In Friday's edition of the Tribune Chronicle, the top headline read ''Iraq war is over.''
The words can be seen as a relief that our time of war is over, but as with any other war the scars of what these past nine years have been may have only just now begun to show.
I remember exactly where I was when the operation began, sitting in my college apartment with my then-girlfriend, who has since become my wife, and she began to cry.
In looking back on that evening, I believe her tears and the pit in my stomach came from the overwhelming uncertainty as to what we were going to see happen.
We had only been dating a couple weeks at that point and were not far removed from the Sept. 11, 2001, attacks. Both of us had friends who had enlisted in the military out of high school and we began to worry about those who would certainly be deployed.
I think it was during those first couple years after the United States was attacked that we all had a heightened sense of concern regarding our safety.
I was only a 9-year-old kid when Operation Desert Storm began, and until the 2001 attacks, that was as close as I came to an actual war.
There were operations and tense moments during the years between, but after 2001 it felt almost inevitable that we would become entangled in an actual war.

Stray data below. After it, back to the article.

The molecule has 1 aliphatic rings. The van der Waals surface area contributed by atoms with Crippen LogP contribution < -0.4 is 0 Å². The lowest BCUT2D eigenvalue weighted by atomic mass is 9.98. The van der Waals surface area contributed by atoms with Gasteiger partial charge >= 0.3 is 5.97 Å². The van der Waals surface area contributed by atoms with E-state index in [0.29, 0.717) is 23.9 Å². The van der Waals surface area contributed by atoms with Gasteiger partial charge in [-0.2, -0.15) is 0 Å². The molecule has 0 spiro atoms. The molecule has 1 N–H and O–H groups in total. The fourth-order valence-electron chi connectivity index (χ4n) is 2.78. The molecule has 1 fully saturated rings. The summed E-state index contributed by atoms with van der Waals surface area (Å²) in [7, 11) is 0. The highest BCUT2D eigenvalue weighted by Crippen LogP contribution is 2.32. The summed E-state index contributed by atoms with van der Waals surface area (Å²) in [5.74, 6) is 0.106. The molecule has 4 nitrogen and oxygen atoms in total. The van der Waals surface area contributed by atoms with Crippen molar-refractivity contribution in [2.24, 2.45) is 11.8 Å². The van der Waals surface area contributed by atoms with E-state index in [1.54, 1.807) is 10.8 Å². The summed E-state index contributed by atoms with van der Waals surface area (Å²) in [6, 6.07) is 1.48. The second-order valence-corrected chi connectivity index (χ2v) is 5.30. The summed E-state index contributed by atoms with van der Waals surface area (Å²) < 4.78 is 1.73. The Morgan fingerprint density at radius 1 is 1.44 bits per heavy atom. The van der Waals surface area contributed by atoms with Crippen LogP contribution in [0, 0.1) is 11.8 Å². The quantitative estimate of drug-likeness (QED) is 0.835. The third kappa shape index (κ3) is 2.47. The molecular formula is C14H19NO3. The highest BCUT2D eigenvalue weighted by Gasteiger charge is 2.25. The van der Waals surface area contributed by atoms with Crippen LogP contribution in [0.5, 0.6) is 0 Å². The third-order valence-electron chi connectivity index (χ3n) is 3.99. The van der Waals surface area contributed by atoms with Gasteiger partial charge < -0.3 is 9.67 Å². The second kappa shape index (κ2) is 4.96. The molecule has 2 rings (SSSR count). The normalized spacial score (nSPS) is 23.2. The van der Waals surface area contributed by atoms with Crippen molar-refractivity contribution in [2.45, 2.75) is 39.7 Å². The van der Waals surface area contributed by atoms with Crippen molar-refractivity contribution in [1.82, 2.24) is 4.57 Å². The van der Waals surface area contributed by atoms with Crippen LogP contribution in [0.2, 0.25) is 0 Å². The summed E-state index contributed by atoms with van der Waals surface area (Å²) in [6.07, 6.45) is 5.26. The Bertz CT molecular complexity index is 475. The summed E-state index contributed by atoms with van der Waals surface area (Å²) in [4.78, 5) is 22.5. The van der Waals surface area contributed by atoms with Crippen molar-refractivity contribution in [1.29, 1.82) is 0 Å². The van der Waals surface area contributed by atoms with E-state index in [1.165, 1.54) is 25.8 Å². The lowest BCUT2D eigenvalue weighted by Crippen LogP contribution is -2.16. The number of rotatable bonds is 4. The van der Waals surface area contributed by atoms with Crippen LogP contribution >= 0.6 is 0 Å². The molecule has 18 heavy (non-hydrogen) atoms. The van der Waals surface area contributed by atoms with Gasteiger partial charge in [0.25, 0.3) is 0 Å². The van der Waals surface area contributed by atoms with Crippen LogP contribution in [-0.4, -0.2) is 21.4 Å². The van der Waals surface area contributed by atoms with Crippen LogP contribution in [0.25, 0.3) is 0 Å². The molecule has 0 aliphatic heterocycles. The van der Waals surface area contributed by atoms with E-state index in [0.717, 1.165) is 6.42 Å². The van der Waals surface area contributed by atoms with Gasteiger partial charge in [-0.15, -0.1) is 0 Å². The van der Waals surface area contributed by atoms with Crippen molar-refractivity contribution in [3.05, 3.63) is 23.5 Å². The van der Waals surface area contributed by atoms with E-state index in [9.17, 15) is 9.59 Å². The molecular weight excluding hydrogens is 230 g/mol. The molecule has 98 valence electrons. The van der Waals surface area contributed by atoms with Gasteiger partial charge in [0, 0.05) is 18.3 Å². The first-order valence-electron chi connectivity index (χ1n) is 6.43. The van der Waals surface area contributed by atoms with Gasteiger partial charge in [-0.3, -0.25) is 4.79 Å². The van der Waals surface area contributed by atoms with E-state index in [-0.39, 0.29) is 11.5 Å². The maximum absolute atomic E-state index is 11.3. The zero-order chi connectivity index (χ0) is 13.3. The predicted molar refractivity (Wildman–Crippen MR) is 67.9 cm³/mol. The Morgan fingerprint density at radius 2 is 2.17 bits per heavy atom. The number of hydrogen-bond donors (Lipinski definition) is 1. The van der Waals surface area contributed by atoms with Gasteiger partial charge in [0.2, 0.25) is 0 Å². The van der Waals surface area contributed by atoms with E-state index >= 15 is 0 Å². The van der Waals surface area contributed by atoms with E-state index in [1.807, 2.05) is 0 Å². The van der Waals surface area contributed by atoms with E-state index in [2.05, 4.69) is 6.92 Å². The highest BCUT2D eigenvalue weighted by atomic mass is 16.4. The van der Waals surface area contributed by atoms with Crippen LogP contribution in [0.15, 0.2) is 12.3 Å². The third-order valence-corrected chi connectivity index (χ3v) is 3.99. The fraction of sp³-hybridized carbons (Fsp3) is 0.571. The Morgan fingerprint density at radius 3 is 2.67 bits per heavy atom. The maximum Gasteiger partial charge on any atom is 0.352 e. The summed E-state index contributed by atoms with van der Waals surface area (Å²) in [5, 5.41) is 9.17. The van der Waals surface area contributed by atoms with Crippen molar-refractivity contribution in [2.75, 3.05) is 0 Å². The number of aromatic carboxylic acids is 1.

Then, in 2003, we realized that war was a certainty.
In the nearly nine years that have passed since then, we have seen historic moments and for many of us, we have lost loved ones who bravely served in the military.
A young man that I grew up with and knew well died serving his country, and I have a number of friends who served numerous tours of duty.
The statistics released on casualties during the war are difficult to digest, with 4,500 Americans and 100,000 Iraqis killed along with 32,000 Americans and tens of thousands of Iraqis wounded.
Some would say that our president at the time, George W. Bush, was trying to finish what his father started during the first Iraq War, but I believe that by labeling these wars or conflicts in such a way diminishes the work and sacrifices that were made by the young men and women who voluntarily served their country.
The war polarized this nation with people on each side standing firm to their belief that the war was either just or not just. I had several occasions when I sat with a friend and argued intensely about our beliefs on what role we had to play and what our reasons were to be there.
And now, nine years later and thousands of American soldiers either dead, wounded or carrying emotional scars that we may never see, the arguments on the end of the war as being muddied just as the start of the war was.
Looking back to that day nine years ago, the concerns and fears that we felt those days after the war began were justifiable. We didn't see any attacks on our home soil, but when so many of our own were transplanted over there it felt no less real.
And I hope that we remember that although the war has ended in Iraq, we still have men and women serving in Afghanistan and all around the world who need our continued support.
I have seen both my sons born in tumultuous times, under the cloud of a foreign war and I hope, for their sake and for the sake of the rest of our country that they never have to experience it ever again.
Joshua wishes everyone a very Merry Christmas and can be reached at email@example.com